Just when does a racecar become vintage anyway?

The question has come up asking when is a racecar considered vintage anyway? I am looking for what other folks think in this regard. A friend from the San Antonio area said it becomes vintage when it stops being competitive in whatever venue it races. That is a very interesting view. It has a lot of merit. I bet there are a lot of dust covered cars parked in storage of one sort or another that are very close to being scrapped. A car like that might get to the point of not having a good supply of replacement parts. If you can come up with parts are they too expensive?
Some guys who could choose to race a vintage car might choose to spend less money and get a Spec Miata instead. Anyway, I would like to get some input into this subject. Tell me what you think? Anyone out there reading this stuff, post a comment or drop me a note on the side. I won't out you. If you have one of those dusty cars I would really like to hear your opinion.
Cheers
Roger Williams

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Comment by Robert Metcalf on January 12, 2010 at 11:33am
Hi Roger,

In my opinion, vintage racing exists to allow people to preserve history and enjoy racing cars as they were run in the days of their glory. The question which always seems to arise is, when do you want history to start? Five years ago? Twenty-five years ago? 1972? 1941? It seems obvious that any car which has been made obsolete by the passage of time is a part of history. Does that include Porsche 917s? Certainly. Does it include Porsche 962s? By the same criteria, it does although some clubs will not allow such "newer" cars. What about even more modern cars such as Formula Holden or CART era Indy cars? CART, after all, ended only a couple of years ago. I would argue that, since these cars have no place to compete in current competition, they have been outdated.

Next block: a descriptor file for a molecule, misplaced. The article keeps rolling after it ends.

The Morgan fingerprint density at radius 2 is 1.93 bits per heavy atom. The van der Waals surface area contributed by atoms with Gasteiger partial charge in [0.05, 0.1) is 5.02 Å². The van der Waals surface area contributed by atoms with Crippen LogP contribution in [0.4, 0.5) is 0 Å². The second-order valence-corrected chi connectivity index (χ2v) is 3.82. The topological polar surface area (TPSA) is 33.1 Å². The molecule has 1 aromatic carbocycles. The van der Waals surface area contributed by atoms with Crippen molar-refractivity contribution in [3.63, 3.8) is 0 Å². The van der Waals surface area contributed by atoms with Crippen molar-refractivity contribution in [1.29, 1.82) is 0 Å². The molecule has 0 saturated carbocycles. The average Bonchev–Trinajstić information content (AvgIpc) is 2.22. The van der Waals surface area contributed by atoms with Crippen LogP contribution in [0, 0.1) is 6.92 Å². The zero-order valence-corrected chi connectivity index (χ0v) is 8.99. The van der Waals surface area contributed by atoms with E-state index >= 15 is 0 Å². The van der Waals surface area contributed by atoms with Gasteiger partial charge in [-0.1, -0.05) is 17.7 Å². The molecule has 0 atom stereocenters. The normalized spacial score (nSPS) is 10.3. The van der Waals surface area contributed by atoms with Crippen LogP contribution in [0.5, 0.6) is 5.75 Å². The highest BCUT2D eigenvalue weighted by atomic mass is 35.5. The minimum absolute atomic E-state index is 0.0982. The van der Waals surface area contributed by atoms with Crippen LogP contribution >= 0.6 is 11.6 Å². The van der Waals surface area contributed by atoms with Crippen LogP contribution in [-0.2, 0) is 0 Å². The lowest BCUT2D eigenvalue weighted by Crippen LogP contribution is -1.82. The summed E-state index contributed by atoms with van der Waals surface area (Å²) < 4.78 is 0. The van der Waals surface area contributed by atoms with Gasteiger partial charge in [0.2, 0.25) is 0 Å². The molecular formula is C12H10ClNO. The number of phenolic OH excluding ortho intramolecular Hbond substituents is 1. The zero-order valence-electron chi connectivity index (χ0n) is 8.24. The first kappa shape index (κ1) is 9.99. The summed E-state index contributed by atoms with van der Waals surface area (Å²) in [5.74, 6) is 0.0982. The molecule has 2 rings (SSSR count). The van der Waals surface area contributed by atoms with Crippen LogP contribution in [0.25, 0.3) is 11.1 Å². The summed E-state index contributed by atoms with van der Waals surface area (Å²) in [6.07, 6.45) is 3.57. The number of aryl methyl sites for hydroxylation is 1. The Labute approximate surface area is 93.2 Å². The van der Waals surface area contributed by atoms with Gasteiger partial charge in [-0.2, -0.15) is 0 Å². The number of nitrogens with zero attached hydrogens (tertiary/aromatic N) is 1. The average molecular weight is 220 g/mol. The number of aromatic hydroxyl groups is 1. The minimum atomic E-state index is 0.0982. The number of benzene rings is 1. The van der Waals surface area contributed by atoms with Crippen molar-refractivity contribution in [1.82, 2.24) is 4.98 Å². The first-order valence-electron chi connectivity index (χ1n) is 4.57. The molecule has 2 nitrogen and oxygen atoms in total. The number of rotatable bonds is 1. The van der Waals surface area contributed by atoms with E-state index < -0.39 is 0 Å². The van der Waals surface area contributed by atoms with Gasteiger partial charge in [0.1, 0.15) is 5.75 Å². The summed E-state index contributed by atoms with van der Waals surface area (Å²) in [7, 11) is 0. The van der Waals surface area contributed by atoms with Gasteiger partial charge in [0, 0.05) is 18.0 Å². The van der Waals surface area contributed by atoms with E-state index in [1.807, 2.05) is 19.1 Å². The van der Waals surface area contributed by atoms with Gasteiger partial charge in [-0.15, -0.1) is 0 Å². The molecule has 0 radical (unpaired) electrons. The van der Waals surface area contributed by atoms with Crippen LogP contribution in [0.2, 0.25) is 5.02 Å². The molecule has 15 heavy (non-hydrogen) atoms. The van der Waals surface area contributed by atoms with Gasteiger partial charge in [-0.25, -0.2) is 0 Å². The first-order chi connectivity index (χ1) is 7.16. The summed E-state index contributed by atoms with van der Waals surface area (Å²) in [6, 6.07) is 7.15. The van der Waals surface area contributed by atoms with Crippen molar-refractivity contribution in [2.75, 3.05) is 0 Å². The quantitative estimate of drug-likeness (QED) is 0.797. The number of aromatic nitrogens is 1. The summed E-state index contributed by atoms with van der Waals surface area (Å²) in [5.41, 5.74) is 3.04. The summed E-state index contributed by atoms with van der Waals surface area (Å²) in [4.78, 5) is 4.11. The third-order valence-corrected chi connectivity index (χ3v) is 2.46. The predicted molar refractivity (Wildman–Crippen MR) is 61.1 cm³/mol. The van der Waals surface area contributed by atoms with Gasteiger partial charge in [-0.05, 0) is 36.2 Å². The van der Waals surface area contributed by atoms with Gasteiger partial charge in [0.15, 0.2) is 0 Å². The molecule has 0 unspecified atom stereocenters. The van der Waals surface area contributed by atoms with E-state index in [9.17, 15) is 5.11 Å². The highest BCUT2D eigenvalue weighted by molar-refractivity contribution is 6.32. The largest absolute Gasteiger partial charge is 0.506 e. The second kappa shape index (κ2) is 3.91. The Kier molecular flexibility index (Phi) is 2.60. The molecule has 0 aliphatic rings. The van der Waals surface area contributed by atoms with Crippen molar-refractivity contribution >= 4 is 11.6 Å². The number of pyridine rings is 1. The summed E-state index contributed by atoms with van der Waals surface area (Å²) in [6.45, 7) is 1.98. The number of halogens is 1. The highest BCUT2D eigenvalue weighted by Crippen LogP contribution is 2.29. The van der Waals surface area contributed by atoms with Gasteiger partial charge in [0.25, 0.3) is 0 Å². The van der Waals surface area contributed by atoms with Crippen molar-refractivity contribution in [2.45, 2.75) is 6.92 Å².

Some people I have spoken with over the years define the word vintage as meaning 1972 or earlier. I recently was told, however, that the word should only be applied to 1919 and older cars. I think it is dangerous territory to get bogged down in connecting it with a particular date. Whether we call the cars of bygone days, vintage, historic, classic, etc. makes no difference to what we are trying to accomplish which is to preserve and enjoy the cars.

In order not to be misunderstood, however, I also want to say that cars such as the Panoz GTS or a 1997 Corvette should not necessarily be considered obsolete just because they are no longer competitive in their respective classes. (I don't remember seeing a GTS win in SCCA's GT-2 lately) Not being allowed to race is one thing, not being competitive is quite another. Like the Panoz, a 70's era Formula Ford is certainly not competitive at an SCCA National yet it would still be allowed to run. Should the fact that it is still allowed to race with a current race organization keep it out of vintage clubs? The reality is that such cars have not been seen on SCCA grids in years. Therefore, we must use some discretion - and common sense - in determining what is proper in a vintage race and what is not.

I would like to see an overarching principle established on this question, at least here in the states, so that all the vintage clubs can agree on what we are trying to do in this regard. That doesn't mean that every club should be required to accept the same cars. Some clubs could specialize in pre '73 cars, some clubs could specialize in Formula Juniors and some in Sports Racers. But I think we need to unify vintage racing in this country so that everyone is on the same page. Then we can get down to preserving and enjoying the cars which is why we are here. Perhaps the Vintage Racing League could be the uniting factor?

My thoughts.
Robert Metcalf

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